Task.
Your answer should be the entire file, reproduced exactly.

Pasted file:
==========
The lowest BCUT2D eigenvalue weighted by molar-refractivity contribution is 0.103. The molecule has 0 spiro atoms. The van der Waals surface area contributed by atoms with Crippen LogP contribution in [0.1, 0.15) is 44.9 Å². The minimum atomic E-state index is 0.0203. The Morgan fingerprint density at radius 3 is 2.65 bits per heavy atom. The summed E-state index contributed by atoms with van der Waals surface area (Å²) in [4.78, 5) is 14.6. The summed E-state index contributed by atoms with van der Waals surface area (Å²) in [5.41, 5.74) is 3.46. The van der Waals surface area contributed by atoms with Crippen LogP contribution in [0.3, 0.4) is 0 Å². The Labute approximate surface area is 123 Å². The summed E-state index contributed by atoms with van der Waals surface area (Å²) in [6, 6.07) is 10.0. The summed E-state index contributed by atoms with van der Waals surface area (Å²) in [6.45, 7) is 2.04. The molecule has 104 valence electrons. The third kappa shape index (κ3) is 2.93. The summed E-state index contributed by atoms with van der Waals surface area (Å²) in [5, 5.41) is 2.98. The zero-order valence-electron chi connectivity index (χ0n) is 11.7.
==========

The lowest BCUT2D eigenvalue weighted by molar-refractivity contribution is 0.103. The molecule has 0 spiro atoms. The van der Waals surface area contributed by atoms with Crippen LogP contribution in [0.1, 0.15) is 44.9 Å². The minimum atomic E-state index is 0.0203. The Morgan fingerprint density at radius 3 is 2.65 bits per heavy atom. The summed E-state index contributed by atoms with van der Waals surface area (Å²) in [4.78, 5) is 14.6. The summed E-state index contributed by atoms with van der Waals surface area (Å²) in [5.41, 5.74) is 3.46. The van der Waals surface area contributed by atoms with Crippen LogP contribution in [0.3, 0.4) is 0 Å². The Labute approximate surface area is 123 Å². The summed E-state index contributed by atoms with van der Waals surface area (Å²) in [6, 6.07) is 10.0. The summed E-state index contributed by atoms with van der Waals surface area (Å²) in [6.45, 7) is 2.04. The molecule has 104 valence electrons. The third kappa shape index (κ3) is 2.93. The summed E-state index contributed by atoms with van der Waals surface area (Å²) in [5, 5.41) is 2.98. The zero-order valence-electron chi connectivity index (χ0n) is 11.7.